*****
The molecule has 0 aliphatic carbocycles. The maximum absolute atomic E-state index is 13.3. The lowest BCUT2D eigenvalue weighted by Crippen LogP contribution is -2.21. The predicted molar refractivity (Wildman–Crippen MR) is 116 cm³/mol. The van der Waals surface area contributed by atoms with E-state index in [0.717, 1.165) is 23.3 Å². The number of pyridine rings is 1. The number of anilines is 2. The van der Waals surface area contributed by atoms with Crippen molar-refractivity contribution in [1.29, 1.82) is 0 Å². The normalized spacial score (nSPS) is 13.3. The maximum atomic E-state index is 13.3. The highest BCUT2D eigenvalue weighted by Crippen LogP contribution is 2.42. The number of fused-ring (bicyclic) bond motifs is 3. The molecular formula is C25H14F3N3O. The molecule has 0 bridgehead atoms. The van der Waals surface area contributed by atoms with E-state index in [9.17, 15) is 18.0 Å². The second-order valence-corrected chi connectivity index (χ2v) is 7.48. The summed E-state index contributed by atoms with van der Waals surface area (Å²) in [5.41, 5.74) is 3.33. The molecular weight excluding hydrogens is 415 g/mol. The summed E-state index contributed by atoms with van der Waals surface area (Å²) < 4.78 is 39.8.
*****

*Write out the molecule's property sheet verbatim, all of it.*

The molecule has 0 aliphatic carbocycles. The maximum absolute atomic E-state index is 13.3. The lowest BCUT2D eigenvalue weighted by Crippen LogP contribution is -2.21. The predicted molar refractivity (Wildman–Crippen MR) is 116 cm³/mol. The van der Waals surface area contributed by atoms with E-state index in [0.717, 1.165) is 23.3 Å². The number of pyridine rings is 1. The number of anilines is 2. The van der Waals surface area contributed by atoms with Crippen molar-refractivity contribution in [1.29, 1.82) is 0 Å². The normalized spacial score (nSPS) is 13.3. The maximum atomic E-state index is 13.3. The highest BCUT2D eigenvalue weighted by Crippen LogP contribution is 2.42. The number of fused-ring (bicyclic) bond motifs is 3. The molecular formula is C25H14F3N3O. The molecule has 0 bridgehead atoms. The van der Waals surface area contributed by atoms with E-state index in [9.17, 15) is 18.0 Å². The second-order valence-corrected chi connectivity index (χ2v) is 7.48. The summed E-state index contributed by atoms with van der Waals surface area (Å²) in [5.41, 5.74) is 3.33. The molecular weight excluding hydrogens is 415 g/mol. The summed E-state index contributed by atoms with van der Waals surface area (Å²) < 4.78 is 39.8.